The CEO was kind of stressed out and you know jumping all the time.He considered me an asset and did not want me to leave.Now that Company is closed. :(
Since i was living at a different place during studies,i have lost many of my friends back home,now i feel kind of lonely here.I get out on my MotorBike- it helps a lot.
Im planning to write the failed exams and somehow pass them.But things are getting boring and lonely.
Kind of losing my motivatuon to do stuff.
When I first left my job to do this full time I really missed interaction with others - it was really getting me down. My first attempt at fixing was to just get out of the house and go for walks - great health, no interaction. I also found myself hitting the local pub for lunches - great interaction, very unhealthy.
3 things I stumbled upon that really helped me (physically & mentally).
1. After hearing so many greats discuss the Mastermind groups ... I got involved with a Mastermind. The interaction is great, the accountability is a must for me to get anything done. The support of others is great as well. I'm actually in multiple Masterminds now and help others find them, probably could charge for the service but just do it for free as it keeps me sane. PM if you are interested.
2. The amount of little things I needed to get done were producing major guilt and choking my important projects. I shuffled my schedule until I found something that worked. I now block out 3-4 hours each morning for solid project work. All emails, texts, surfing, small tasks, meetings, are delayed till the afternoon. I finally make good progress on my projects now, still have time to tackle the endless amount of little things in the afternoon and it let's me "shut off" at the end of the day. I hope this helps you a bit @Emily ...
3. I really needed face to face interaction. Each Thursday I organize a small group of friends and we do something. Sometimes only 1 attends, sometimes I can gather up to 14 when we hit comedy. I try to keep it away from hitting the bar, but we do often simply go for wings.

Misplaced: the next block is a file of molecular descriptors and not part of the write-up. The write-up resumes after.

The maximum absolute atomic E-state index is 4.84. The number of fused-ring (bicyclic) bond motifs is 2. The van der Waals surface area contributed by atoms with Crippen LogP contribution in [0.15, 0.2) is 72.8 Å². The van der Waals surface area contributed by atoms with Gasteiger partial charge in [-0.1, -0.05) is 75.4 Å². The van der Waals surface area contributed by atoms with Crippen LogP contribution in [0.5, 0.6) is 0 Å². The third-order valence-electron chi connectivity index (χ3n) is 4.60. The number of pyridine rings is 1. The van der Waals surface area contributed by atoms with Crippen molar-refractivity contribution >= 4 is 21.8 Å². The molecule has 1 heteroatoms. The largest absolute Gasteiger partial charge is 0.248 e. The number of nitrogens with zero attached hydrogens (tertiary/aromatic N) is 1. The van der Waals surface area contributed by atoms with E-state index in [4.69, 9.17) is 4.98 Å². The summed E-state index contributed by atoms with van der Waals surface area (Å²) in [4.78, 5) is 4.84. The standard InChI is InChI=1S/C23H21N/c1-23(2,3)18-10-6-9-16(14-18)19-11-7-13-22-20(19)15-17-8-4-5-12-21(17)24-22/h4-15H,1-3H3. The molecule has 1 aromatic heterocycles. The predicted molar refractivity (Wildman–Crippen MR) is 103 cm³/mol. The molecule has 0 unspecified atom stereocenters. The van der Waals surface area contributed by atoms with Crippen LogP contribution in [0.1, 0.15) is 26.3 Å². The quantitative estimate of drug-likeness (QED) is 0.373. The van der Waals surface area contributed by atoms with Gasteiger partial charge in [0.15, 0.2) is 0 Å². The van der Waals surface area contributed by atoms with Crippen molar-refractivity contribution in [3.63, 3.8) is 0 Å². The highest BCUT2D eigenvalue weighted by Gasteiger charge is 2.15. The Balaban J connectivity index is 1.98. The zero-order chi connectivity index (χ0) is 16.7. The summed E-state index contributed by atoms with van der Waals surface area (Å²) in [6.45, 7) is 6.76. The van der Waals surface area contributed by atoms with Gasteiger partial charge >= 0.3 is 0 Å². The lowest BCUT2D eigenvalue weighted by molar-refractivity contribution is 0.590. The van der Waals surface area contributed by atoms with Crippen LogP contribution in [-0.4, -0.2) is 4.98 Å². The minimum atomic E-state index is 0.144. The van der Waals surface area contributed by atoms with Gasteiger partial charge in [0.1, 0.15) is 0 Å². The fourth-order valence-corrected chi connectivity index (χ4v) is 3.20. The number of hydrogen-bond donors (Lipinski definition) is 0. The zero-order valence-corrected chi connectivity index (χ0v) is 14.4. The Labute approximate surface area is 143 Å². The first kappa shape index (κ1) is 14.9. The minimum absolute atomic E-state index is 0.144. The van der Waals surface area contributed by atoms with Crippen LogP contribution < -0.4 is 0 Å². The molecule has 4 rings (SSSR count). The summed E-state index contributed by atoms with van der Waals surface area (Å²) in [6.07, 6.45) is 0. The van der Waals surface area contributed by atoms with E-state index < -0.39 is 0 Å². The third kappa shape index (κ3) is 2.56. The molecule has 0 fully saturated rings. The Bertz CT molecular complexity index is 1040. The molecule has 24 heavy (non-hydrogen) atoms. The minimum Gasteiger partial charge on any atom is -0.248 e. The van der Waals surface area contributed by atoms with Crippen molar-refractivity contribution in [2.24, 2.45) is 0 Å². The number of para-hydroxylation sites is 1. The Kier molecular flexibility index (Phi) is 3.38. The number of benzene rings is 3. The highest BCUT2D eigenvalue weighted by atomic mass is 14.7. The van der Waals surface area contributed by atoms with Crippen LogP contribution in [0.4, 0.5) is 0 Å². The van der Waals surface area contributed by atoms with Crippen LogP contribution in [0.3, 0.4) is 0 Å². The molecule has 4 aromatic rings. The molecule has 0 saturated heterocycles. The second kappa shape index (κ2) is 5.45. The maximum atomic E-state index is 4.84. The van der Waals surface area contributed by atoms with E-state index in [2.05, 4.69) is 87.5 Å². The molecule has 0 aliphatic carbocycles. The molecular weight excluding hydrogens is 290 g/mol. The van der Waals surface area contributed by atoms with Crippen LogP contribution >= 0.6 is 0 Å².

I hope this helps - don't be shy to give a shout.
Thursday, May 22, 2014
Thanks, everyone! This is very interesting and I'd like to read more if other people would like to share.
Thanks. I've been trying 100% solo forever, from what started as a hobby project, then was considered maybe to go open source, and for some time now I thought commercial was right for me, but life and whatnot got in the way and there was major "failure to launch". No kids in the equation, for better or worse. Lots o' social isolation, though.
Wow that's quite an image--all day in from of The Monitor. I am not in your shoes but it seems to me that is not an ideal way to work. Everything I've read and heard suggests strongly that one is fresher, more creative, sharper, smarter, etc. when you work in briefer bouts and then go do something else so your brain can reset. (Like your friend apparently does). I find going to the gym often jars something that I was struggling to figure out (which is weird that we can hold computer code structures in our mind when we are "away from terminal", but we can), or sleep does it. Working in one long marathon, 7 days a week, also makes one's life melt into one big mess of melted crayons, so emails from friends, online time wasting, actual work, etc., all turns into one big g'mish. Anyway, thanks for sharing!